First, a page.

There is a great interest in molecular imaging of activated T-cells. To further improve the production of this promising radiopharmaceutical the potential causes for the still relatively low yields have to be further investigated in the future. During synthesis, small volumes were being transported via relatively long tubing. This could lead to a loss of tracer, especially since IL2 has the tendency to adhere to tubing. Moreover, only a very low amount of protein was used, as IL2 has already pharmacological effects at a low concentration. Finally, during purification with the tC2 cartridge, part of the radiolabeled IL2 might have been washed away with the 50% aqueous ethanol solution. Some solutions to these problems have been described, for instance increasing the stability of the protein by adding SDS to the final formulation. This resulted in a final formulation which was safe for human use, but with a high osmolality. Therefore, the tracer should be injected via a slow bolus injection. Other ways to further improve the yield will be investigated in the future and increase availability for larger amounts of patients.
Although we are now able to produce this tracer consistently, there are still some challenges left. The current production method is time-consuming and labor-intensive. For the future other radiolabeling methods, for instance chelation of radiometal PET isotopes such as copper-64, gallium-68, zirconium-89 or aluminum [18F]fluoride, will be investigated. Given the biological half-life of IL2 (around 100 min), the most suitable radiometals in this context are likely either gallium-68 or aluminum [18F]fluoride.
[18F]FB-IL2 is an interesting tracer for T-cell imaging that warrants clinical proof of concept testing. To be able to do so a clinical grade radiopharmaceutical is a prerequisite. The partly manual, preclinical production method was translated to a GMP environment. This translation led to challenges in automation, purification, formulation and stability. However, we are now able to produce [18F]FB-IL2 consistently and have this innovative tracer available for use in clinical studies.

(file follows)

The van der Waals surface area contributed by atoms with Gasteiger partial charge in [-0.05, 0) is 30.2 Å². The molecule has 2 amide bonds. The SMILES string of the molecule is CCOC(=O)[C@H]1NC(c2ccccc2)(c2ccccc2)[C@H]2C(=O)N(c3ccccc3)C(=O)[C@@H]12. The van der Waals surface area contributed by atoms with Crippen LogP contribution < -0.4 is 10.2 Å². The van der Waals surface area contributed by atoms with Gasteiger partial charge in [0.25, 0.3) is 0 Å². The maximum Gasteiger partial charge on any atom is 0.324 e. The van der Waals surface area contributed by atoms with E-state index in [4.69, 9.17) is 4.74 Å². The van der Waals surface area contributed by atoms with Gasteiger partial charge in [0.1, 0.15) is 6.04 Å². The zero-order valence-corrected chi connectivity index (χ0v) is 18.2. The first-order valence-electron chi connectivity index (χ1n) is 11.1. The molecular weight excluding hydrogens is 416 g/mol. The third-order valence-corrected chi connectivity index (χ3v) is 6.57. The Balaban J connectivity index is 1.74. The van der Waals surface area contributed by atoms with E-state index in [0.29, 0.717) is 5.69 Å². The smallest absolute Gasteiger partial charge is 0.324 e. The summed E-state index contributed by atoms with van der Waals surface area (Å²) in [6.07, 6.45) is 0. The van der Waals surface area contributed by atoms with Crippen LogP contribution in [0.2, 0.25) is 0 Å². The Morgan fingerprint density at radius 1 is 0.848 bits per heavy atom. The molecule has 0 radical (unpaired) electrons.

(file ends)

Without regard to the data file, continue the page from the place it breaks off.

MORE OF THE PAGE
Availability of data and materials
The data generated during the current study are available from the corresponding author on reasonable request.
Good manufacturing practices
- H3PO4 :
High performance liquid chromatography
Human serum albumin
Investigational medicinal product dossier
- K2CO3 :
Limulus amebocyte lysate
Master batch record
Positron emission tomography
- Ph. Eur:
Research and development
Sodium dodecyl sulfate
Standard operation procedures
Single photon emission computed tomography
Ultra-performance liquid chromatography
Bormans G, Buck A, Chiti A, Cooper M, Croasdale J, Desruet M, et al. Position statement on radiopharmaceutical production for clinical trials. EJNMMI Radiopharm Chem. 2017;2:12.
Committee for Medicinal Products for Human Use. ICH guideline M3(R2) on non-clinical safety studies for the conduct of human clinical trials and marketing authorisation for pharmaceuticals (EMA/CPMP/ICH/286/1995). EMA 2009.
Committee for Medicinal Products for Human Use. Guideline on the requirements for the chemical and pharmaceutical quality documentation concerning investigational medicinal products in clinical trials (EMA/CHMP/QWP/545525/2017): EMA; 2017.
D’Alessandria C, Di Gialleonardo V, Chianelli M, Mather SJ, De Vries EF, Scopinaro F, et al. Synthesis and optimization of the labeling procedure of 99mTc-HYNIC-interleukin-2 for in vivo imaging of activated T lymphocytes. Mol Imaging Biol. 2010;12:539–46.
Di Gialleonardo V, Signore A, Glaudemans AW, Dierckx RA, De Vries EF. N-(4-18F-fluorobenzoyl)interleukin-2 for PET of human-activated T lymphocytes. J Nucl Med. 2012b;53:679–86.
Di Gialleonardo V, Signore A, Willemsen AT, Sijbesma JW, Dierckx RA, de Vries EF. Pharmacokinetic modelling of N-(4-[(18) F]fluorobenzoyl)interleukin-2 binding to activated lymphocytes in an xenograft model of inflammation. Eur J Nucl Med Mol Imaging. 2012a;39:1551–60.
Hubalewska-Dydejczyk A, Stompor T, Kalembkiewicz M, Krzanowski M, Mikolajczak R, Sowa-Staszczak A, et al. Identification of inflamed atherosclerotic plaque using 123I-labeled interleukin-2 scintigraphy in high-risk peritoneal dialysis patients: a pilot study. Perit Dial Int. 2009;29:568–74.